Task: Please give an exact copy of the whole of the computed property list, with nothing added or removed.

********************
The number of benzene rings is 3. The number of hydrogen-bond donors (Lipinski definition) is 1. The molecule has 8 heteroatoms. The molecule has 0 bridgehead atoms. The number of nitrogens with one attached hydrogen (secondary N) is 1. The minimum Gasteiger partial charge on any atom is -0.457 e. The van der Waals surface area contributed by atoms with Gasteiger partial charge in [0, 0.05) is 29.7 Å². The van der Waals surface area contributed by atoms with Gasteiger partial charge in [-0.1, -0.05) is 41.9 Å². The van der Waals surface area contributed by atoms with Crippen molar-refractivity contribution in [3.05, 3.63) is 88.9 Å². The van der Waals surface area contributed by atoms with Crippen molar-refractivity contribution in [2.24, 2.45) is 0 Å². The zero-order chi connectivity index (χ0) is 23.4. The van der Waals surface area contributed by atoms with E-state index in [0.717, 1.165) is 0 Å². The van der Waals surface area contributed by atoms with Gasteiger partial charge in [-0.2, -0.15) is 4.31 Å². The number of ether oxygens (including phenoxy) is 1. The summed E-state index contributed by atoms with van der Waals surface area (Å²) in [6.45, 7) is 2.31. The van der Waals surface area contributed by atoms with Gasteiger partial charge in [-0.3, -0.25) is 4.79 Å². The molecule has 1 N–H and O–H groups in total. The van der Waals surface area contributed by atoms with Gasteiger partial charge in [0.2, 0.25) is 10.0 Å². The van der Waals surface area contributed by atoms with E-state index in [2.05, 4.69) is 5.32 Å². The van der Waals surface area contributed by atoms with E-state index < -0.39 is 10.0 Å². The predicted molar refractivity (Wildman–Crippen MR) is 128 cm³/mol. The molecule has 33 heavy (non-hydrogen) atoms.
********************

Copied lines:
The number of benzene rings is 3. The number of hydrogen-bond donors (Lipinski definition) is 1. The molecule has 8 heteroatoms. The molecule has 0 bridgehead atoms. The number of nitrogens with one attached hydrogen (secondary N) is 1. The minimum Gasteiger partial charge on any atom is -0.457 e. The van der Waals surface area contributed by atoms with Gasteiger partial charge in [0, 0.05) is 29.7 Å². The van der Waals surface area contributed by atoms with Gasteiger partial charge in [-0.1, -0.05) is 41.9 Å². The van der Waals surface area contributed by atoms with Crippen molar-refractivity contribution in [3.05, 3.63) is 88.9 Å². The van der Waals surface area contributed by atoms with Crippen molar-refractivity contribution in [2.24, 2.45) is 0 Å². The zero-order chi connectivity index (χ0) is 23.4. The van der Waals surface area contributed by atoms with E-state index in [0.717, 1.165) is 0 Å². The van der Waals surface area contributed by atoms with Gasteiger partial charge in [-0.2, -0.15) is 4.31 Å². The number of ether oxygens (including phenoxy) is 1. The summed E-state index contributed by atoms with van der Waals surface area (Å²) in [6.45, 7) is 2.31. The van der Waals surface area contributed by atoms with Gasteiger partial charge in [-0.3, -0.25) is 4.79 Å². The molecule has 1 N–H and O–H groups in total. The van der Waals surface area contributed by atoms with Gasteiger partial charge in [0.2, 0.25) is 10.0 Å². The van der Waals surface area contributed by atoms with E-state index in [2.05, 4.69) is 5.32 Å². The van der Waals surface area contributed by atoms with E-state index < -0.39 is 10.0 Å². The predicted molar refractivity (Wildman–Crippen MR) is 128 cm³/mol. The molecule has 33 heavy (non-hydrogen) atoms.